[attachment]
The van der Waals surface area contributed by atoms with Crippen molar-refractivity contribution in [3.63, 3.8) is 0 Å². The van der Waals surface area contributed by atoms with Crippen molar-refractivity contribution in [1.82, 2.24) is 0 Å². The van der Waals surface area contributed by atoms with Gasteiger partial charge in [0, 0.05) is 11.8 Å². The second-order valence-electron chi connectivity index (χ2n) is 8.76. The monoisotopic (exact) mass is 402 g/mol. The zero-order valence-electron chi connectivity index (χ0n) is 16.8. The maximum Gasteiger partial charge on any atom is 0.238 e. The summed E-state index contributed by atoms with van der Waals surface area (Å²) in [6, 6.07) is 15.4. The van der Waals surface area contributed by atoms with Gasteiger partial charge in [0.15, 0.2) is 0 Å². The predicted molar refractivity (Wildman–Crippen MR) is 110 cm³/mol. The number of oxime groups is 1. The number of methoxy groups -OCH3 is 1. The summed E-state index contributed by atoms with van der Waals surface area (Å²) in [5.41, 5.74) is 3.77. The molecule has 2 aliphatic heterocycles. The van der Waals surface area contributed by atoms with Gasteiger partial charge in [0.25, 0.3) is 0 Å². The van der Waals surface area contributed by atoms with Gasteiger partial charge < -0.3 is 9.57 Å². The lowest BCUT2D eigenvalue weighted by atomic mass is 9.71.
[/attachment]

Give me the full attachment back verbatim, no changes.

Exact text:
The van der Waals surface area contributed by atoms with Crippen molar-refractivity contribution in [3.63, 3.8) is 0 Å². The van der Waals surface area contributed by atoms with Crippen molar-refractivity contribution in [1.82, 2.24) is 0 Å². The van der Waals surface area contributed by atoms with Gasteiger partial charge in [0, 0.05) is 11.8 Å². The second-order valence-electron chi connectivity index (χ2n) is 8.76. The monoisotopic (exact) mass is 402 g/mol. The zero-order valence-electron chi connectivity index (χ0n) is 16.8. The maximum Gasteiger partial charge on any atom is 0.238 e. The summed E-state index contributed by atoms with van der Waals surface area (Å²) in [6, 6.07) is 15.4. The van der Waals surface area contributed by atoms with Gasteiger partial charge in [0.15, 0.2) is 0 Å². The predicted molar refractivity (Wildman–Crippen MR) is 110 cm³/mol. The number of oxime groups is 1. The number of methoxy groups -OCH3 is 1. The summed E-state index contributed by atoms with van der Waals surface area (Å²) in [5.41, 5.74) is 3.77. The molecule has 2 aliphatic heterocycles. The van der Waals surface area contributed by atoms with Gasteiger partial charge in [0.25, 0.3) is 0 Å². The van der Waals surface area contributed by atoms with Gasteiger partial charge < -0.3 is 9.57 Å². The lowest BCUT2D eigenvalue weighted by atomic mass is 9.71.